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Missed periodA missed period is one of the earliest symptoms of pregnancy (and maybe the most classic one). However, a missed period doesn’t necessarily mean you’re pregnant, especially if your cycle tends to be irregular. There are many health conditions other than pregnancy that can cause a late or missed period.
HeadacheHeadaches are common in early pregnancy. They’re usually caused by altered hormone levels and increased blood volume. Contact your doctor if your headaches don’t go away or are especially painful.
SpottingSome women may experience light bleeding and spotting in early pregnancy. This bleeding is most often the result of implantation. Implantation usually occurs one to two weeks after fertilization. Early pregnancy bleeding can also result from relatively minor conditions such as an infection or irritation. The latter often affects the surface of the cervix (which is very sensitive during pregnancy). Bleeding can also sometimes signal a serious pregnancy complication, such as miscarriage, ectopic pregnancy, or placenta previa. Always contact your doctor if you’re concerned.
Weight gainYou can expect to gain between 1 and 4 pounds in your first few months of pregnancy. Weight gain becomes more noticeable toward the beginning of your second trimester.
Pregnancy-induced hypertensionHigh blood pressure, or hypertension, sometimes develops during pregnancy. A number of factors can increase your risk, including:
- being overweight or obese
- having a prior history or a family history of pregnancy-induced hypertension
HeartburnHormones released during pregnancy can sometimes relax the valve between your stomach and esophagus. When stomach acid leaks out, this can result in heartburn.
ConstipationHormone changes during early pregnancy can slow down your digestive system. As a result, you may become constipated.
CrampsAs the muscles in your uterus begin to stretch and expand, you may feel a pulling sensation that resembles menstrual cramps. If spotting or bleeding occurs alongside your cramps, it could signal a miscarriage or an ectopic pregnancy.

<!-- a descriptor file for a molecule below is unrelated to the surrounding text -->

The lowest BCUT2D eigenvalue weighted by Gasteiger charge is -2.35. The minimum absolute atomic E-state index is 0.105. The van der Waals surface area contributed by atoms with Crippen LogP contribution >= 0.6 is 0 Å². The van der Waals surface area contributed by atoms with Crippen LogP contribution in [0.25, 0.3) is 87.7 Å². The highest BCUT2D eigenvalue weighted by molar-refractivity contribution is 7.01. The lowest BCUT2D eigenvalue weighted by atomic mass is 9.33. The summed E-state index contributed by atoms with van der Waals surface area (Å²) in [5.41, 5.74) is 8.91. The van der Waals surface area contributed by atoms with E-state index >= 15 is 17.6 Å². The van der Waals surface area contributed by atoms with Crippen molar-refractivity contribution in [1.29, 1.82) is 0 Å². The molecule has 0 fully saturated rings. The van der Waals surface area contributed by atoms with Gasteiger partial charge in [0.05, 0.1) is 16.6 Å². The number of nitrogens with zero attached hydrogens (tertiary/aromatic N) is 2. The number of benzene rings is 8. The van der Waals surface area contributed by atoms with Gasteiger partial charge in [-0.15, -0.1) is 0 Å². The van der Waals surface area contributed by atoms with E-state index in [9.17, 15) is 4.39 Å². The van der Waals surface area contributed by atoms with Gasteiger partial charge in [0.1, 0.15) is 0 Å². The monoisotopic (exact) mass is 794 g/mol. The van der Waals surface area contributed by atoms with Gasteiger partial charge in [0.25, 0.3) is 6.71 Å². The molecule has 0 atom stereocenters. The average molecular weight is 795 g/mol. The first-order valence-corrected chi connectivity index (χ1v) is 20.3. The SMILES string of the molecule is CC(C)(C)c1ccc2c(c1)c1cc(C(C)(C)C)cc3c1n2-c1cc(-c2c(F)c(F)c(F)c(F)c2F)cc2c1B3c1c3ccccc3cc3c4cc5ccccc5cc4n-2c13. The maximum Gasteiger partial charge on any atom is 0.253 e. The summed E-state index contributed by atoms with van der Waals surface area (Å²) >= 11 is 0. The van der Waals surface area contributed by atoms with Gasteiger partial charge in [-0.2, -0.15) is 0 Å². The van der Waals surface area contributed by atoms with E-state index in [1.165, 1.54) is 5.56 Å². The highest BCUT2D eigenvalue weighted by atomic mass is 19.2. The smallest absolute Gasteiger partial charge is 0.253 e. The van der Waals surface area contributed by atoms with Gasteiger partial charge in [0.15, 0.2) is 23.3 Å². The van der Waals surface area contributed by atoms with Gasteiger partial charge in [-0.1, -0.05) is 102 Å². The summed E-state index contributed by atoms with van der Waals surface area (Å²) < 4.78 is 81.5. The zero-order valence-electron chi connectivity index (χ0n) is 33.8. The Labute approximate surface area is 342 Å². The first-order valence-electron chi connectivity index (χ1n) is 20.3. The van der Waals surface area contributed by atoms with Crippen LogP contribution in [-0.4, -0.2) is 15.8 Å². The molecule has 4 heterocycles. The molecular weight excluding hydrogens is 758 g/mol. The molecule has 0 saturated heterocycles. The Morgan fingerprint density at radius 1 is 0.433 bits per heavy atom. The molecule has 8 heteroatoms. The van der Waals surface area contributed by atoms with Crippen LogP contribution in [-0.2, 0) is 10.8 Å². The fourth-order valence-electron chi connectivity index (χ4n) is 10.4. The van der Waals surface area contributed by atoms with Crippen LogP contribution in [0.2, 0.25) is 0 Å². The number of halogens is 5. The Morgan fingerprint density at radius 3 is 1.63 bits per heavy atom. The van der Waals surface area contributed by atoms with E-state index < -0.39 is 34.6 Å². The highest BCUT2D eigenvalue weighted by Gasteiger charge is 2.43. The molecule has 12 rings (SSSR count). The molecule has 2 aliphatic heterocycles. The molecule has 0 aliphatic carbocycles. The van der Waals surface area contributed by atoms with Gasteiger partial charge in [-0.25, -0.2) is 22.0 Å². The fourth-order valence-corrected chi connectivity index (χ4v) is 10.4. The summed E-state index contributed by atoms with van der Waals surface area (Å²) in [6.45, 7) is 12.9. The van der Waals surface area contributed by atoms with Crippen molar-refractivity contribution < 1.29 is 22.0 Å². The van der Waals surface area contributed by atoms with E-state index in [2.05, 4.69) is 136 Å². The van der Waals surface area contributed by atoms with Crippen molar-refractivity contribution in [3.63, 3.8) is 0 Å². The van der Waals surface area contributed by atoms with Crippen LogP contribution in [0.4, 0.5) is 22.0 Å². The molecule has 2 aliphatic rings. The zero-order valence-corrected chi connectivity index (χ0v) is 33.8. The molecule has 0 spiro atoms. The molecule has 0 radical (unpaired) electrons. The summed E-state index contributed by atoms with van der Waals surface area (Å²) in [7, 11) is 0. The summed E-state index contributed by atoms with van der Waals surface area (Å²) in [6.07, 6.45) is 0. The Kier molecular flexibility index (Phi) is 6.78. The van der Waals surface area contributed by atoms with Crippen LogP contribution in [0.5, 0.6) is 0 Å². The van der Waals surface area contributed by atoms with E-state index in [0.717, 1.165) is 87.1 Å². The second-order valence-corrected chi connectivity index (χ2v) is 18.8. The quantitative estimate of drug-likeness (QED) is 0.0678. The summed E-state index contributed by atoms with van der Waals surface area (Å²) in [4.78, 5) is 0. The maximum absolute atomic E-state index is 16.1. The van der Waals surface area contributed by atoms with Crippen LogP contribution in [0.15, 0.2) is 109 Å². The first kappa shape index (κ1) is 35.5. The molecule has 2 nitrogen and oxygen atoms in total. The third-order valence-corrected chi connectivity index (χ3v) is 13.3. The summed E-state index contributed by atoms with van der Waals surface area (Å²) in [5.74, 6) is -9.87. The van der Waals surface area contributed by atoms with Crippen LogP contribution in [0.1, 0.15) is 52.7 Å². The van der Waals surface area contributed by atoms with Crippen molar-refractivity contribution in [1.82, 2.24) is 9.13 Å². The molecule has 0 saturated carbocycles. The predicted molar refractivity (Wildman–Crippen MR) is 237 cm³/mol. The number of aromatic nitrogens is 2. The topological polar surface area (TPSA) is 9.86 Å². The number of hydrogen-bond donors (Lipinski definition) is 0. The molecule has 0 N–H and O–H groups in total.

Back painHormones and stress on the muscles are the biggest causes of back pain in early pregnancy. Later on, your increased weight and shifted center of gravity may add to your back pain. Around half of all pregnant women report back pain during their pregnancy.
AnemiaPregnant women have an increased risk of anemia, which causes symptoms such as lightheadedness and dizziness. The condition can lead to premature birth and low birth weight. Prenatal care usually involves screening for anemia.
DepressionBetween 14 and 23 percent of all pregnant women develop depression during their pregnancy. The many biological and emotional changes you experience can be contributing causes. Be sure to tell your doctor if you don’t feel like your usual self.
InsomniaInsomnia is another common symptom of early pregnancy. Stress, physical discomfort, and hormonal changes can be contributing causes. A balanced diet, good sleep habits, and yoga stretches can all help you get a good night’s sleep.
Breast changesBreast changes are one of the first noticeable signs of pregnancy. Even before you’re far enough along for a positive test, your breasts may begin to feel tender, swollen, and generally heavy or full. Your nipples may also become larger and more sensitive, and the areolae may darken.
AcneBecause of increased androgen hormones, many women experience acne in early pregnancy. These hormones can make your skin oilier, which can clog pores. Pregnancy acne is usually temporary and clears up after the baby is born.
VomitingVomiting is a component of “morning sickness,” a common symptom that usually appears within the first four months. Morning sickness is often the first sign that you’re pregnant. Increased hormones during early pregnancy are the main cause.
Hip painHip pain is common during pregnancy and tends to increase in late pregnancy. It can have a variety of causes, including:
DiarrheaDiarrhea and other digestive difficulties occur frequently during pregnancy. Hormone changes, a different diet, and added stress are all possible explanations. If diarrhea lasts more than a few days, contact your doctor to make sure you don’t become dehydrated.
Stress and pregnancyWhile pregnancy is usually a happy time, it can also be a source of stress. A new baby means big changes to your body, your personal relationships, and even your finances. Don’t hesitate to ask your doctor for help if you begin to feel overwhelmed.